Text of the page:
Jersey half marathon finisher helps to raise awareness around diabetes and fitness

Beth Edwards. (37755619)

AN Islander who recently completed her first half marathon has shed light on how she manages her diabetes while training.

Beth Edwards finished the Hospice to Hospice Half Marathon in two hours and seven minutes.

The 24-year-old, who works for Sandpiper and moved to Jersey two years ago, is passionate about fitness and sporting activities.

She has taken to social media to raise awareness about type 1 diabetes and how those with the condition can safely participate in sports.

She has also called for better education about diabetes within sports clubs and groups.

Ms Edwards said: “I know that a lot of type 1 [diabetics] I have met are often scared to part take in physical activity, as they don’t feel safe, or are too nervous because of the fear of having a hypo [when your blood sugar level drops too low] as well as feeling insecure.”

Speaking about the lack of understanding around the condition, Ms Edwards said: “Before I was diagnosed just over a year ago, I had absolutely no idea about what it was like to be diabetic.

“To get a diagnosis out of the blue completely changed my life. It was very overwhelming.”

And last year, a serious complication called Diabetic Ketoacidosis (DKA) left Ms Edwards in intensive care, which then led to her diabetes diagnosis.

She said: “Four months later, I took part in a triathlon event, consisting of a 400m swim, 10km bike ride followed by a 2.5km run.

“It was a huge goal of mine to complete, as I lost so much weight, strength and muscle from my DKA episode and was still learning about managing diabetes.”

After completing the triathlon, Beth set her mind on completing a half marathon.

“Before this point, I hadn’t run much further than 5km and was very nervous about running further because I was worried my blood sugar could drop too low,” she explained.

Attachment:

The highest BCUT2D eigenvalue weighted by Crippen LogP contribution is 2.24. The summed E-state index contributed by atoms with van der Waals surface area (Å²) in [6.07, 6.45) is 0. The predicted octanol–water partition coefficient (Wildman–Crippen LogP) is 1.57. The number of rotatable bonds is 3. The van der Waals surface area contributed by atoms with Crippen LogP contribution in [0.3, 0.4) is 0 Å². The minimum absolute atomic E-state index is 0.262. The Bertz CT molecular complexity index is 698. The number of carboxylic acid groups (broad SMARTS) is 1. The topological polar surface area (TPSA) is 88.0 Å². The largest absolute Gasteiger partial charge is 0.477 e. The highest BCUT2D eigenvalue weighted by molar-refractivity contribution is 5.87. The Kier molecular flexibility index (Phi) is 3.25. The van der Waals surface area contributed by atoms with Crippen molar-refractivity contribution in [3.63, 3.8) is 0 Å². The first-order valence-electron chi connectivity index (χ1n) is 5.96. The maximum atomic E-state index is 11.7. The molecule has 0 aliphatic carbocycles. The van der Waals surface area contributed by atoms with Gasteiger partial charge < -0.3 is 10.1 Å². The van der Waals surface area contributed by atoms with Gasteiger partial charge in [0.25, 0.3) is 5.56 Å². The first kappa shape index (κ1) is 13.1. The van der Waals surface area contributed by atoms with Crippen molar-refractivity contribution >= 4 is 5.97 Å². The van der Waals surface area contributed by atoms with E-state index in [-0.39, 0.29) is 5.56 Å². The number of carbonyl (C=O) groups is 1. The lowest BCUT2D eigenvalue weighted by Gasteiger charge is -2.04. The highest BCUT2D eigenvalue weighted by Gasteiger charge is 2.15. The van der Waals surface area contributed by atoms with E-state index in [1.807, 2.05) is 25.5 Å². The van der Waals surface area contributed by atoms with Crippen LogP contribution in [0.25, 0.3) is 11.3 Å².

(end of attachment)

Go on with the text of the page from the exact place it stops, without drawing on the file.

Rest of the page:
Training for the half marathon was not easy for Ms Edwards, but she found ways to manage her condition during training.

She said: “There were a lot of runs that I set out on but couldn’t complete due to my blood sugars dropping too low, which became very frustrating.

“With a lot of perseverance and learning a lot from previous runs, trying out different things, such as reducing insulin dosage and taking on extra carbs, I slowly learnt what worked for my body.

“However, those who have diabetes will know it is very unpredictable and what works one day might not work the next.”

She said she was “incredibly nervous” before running the half marathon.

“I didn’t know how my bloods would behave and I doubted that I could even run that far,” she explained.

“But on the day I had the most amazing time and enjoyed every second.

“I completed the half marathon in 2:07, which is a time I am incredibly proud of.

“But really it wasn’t about the time for me, it was about making it across that finish line safely and proving to myself that I could do it.”

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